Wnt signalling has recently emerged as candidate pathway in the pathogenesis of multiple myeloma, a plasma cell neoplasia associated with increased osteoclast number and bone resorption, resulting in the formation of osteolytic lesions. DKK-1 is aberrantly expressed by plasma cells in patients with multiple myeloma and directly correlates with the presence of characteristic resorption foci (Tian et al., 2003; Derksen et al., 2004). Interpretation of these data based on our experiments may account for increased osteoclast number in multiple myeloma, if excessive antagonism of osteoblastic Wnt signalling by DKK-1 causes an increase in expression of RANKL and promotes osteoclastogenesis.
The lack of a reproducible effect of Wnt3a on the generation of osteoclasts from peripheral blood monocytes cultured in the presence of exogenous M-CSF and RANKL and absence of stromal cells/osteoblasts provides strong evidence for a mechanism of inhibition for Wnt3a involving the downregulation of RANKL expression by osteoclast supporting stroma/osteoblasts. Interestingly, reciprocal downregulation of OPG expression has been recently reported in response to Wnt3a in vitro and transgenic manipulation of canonical Wnt signalling in vivo, implicating a global shift in the OPG/RANKL ratio to favour inhibition of osteoclastogenesis when Wnt signalling is activated in bone. In this study we were only able to determine the effects of a single commercially available canonical Wnt ligand (Wnt3a) for direct effects on osteoclast progenitors, although to date 19 human Wnt proteins have been identified.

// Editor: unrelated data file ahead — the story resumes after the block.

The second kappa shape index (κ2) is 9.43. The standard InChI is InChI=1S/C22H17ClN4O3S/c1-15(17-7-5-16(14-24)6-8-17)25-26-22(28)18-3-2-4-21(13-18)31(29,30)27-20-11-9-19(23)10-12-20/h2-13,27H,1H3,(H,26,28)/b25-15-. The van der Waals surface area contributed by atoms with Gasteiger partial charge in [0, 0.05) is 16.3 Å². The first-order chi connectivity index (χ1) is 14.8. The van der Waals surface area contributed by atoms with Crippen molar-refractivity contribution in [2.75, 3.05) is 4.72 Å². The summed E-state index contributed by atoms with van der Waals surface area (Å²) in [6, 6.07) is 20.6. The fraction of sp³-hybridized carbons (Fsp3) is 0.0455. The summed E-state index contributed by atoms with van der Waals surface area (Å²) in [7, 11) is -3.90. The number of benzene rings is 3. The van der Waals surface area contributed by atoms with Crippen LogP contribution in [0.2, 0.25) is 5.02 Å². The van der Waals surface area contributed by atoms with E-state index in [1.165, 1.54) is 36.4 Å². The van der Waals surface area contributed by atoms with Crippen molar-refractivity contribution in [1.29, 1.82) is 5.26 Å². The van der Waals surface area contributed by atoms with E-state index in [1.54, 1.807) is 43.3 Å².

It remains possible that some or all of the effects of manipulating Wnt signalling in co-cultures of mononuclear cells and osteoblasts are mediated independently of effects on osteoblastic RANKL expression, by a direct action on osteoclast progenitors. By RT-PCR we have demonstrated that a second Wnt co-receptor, LRP6 is expressed at high levels by these cells, which provides evidence for their ability to receive and transduce Wnt signals in the absence of LRP5. However, we were unable to demonstrate any reproducible effect of recombinant Wnt3a on osteoclast differentiation or bone resorption in PBMC-derived osteoclast cultures generated with exogenous RANKL and M-CSF in the absence of stromal cells. These data suggest that Wnt3a specifically regulates osteoclast differentiation via an indirect mechanism, involving the downregulation of RANKL expression by osteoblasts and raises a question over the function of LRP6 expressed by osteoclast progenitors. It is possible that other Wnts have direct effects on these cells, mediated by LRP6, which regulate as yet unidentified functions in progenitor cells. Similarly, we were unable to demonstrate any effect of Wnt3a on osteoclast survival or resorptive activity but cannot exclude a role for other Wnts in the regulation of mature osteoclast biology. In preliminary experiments we also identified expression of LRP6 by mature human osteoclasts and have demonstrated that β-catenin frequently localises to nuclei of disaggregated rat osteoclasts, consistent with endogenous Wnt signalling and transcription of Wnt target genes in mature osteoclasts. Expression of β-catenin and APC have previously been described in mature osteoclasts in vivo (Monaghan et al., 2001) and LiCl has been reported to inhibit bone resorption in cultured foetal rat long bones (Pepersack et al., 1994b). The precise role of Wnt signalling and the mechanisms by which these effects are mediated are currently unclear but warrants further investigation, one possibility is that nuclear β-catenin influences osteoclast activity by regulating the DNA binding activity of the transcription factor NFκB in a manner similar to that recently described in breast cancer cells (Deng et al., 2004). Consequently, specific manipulation of Wnt signalling in osteoclast progenitors or mature cells may be an attractive therapeutic avenue for the treatment of bone disorders such as osteoporosis.